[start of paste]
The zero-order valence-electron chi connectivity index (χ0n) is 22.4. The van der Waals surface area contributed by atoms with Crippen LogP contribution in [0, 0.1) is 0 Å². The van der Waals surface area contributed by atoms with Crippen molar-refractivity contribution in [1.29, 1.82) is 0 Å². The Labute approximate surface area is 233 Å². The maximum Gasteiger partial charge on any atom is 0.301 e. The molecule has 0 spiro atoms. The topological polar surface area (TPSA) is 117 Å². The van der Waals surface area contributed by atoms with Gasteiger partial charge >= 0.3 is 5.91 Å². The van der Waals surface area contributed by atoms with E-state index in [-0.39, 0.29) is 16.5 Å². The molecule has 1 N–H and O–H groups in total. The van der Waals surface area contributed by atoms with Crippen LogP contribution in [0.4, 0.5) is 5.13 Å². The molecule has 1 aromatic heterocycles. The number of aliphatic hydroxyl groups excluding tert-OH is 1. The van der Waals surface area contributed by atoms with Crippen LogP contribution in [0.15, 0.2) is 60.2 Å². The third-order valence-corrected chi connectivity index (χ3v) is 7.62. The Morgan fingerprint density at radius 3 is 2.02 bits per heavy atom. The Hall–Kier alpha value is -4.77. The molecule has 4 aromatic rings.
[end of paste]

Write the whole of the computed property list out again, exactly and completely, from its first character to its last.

The zero-order valence-electron chi connectivity index (χ0n) is 22.4. The van der Waals surface area contributed by atoms with Crippen LogP contribution in [0, 0.1) is 0 Å². The van der Waals surface area contributed by atoms with Crippen molar-refractivity contribution in [1.29, 1.82) is 0 Å². The Labute approximate surface area is 233 Å². The maximum Gasteiger partial charge on any atom is 0.301 e. The molecule has 0 spiro atoms. The topological polar surface area (TPSA) is 117 Å². The van der Waals surface area contributed by atoms with Gasteiger partial charge >= 0.3 is 5.91 Å². The van der Waals surface area contributed by atoms with E-state index in [-0.39, 0.29) is 16.5 Å². The molecule has 1 N–H and O–H groups in total. The van der Waals surface area contributed by atoms with Crippen LogP contribution in [0.4, 0.5) is 5.13 Å². The molecule has 1 aromatic heterocycles. The number of aliphatic hydroxyl groups excluding tert-OH is 1. The van der Waals surface area contributed by atoms with Crippen LogP contribution in [0.15, 0.2) is 60.2 Å². The third-order valence-corrected chi connectivity index (χ3v) is 7.62. The Morgan fingerprint density at radius 3 is 2.02 bits per heavy atom. The Hall–Kier alpha value is -4.77. The molecule has 4 aromatic rings.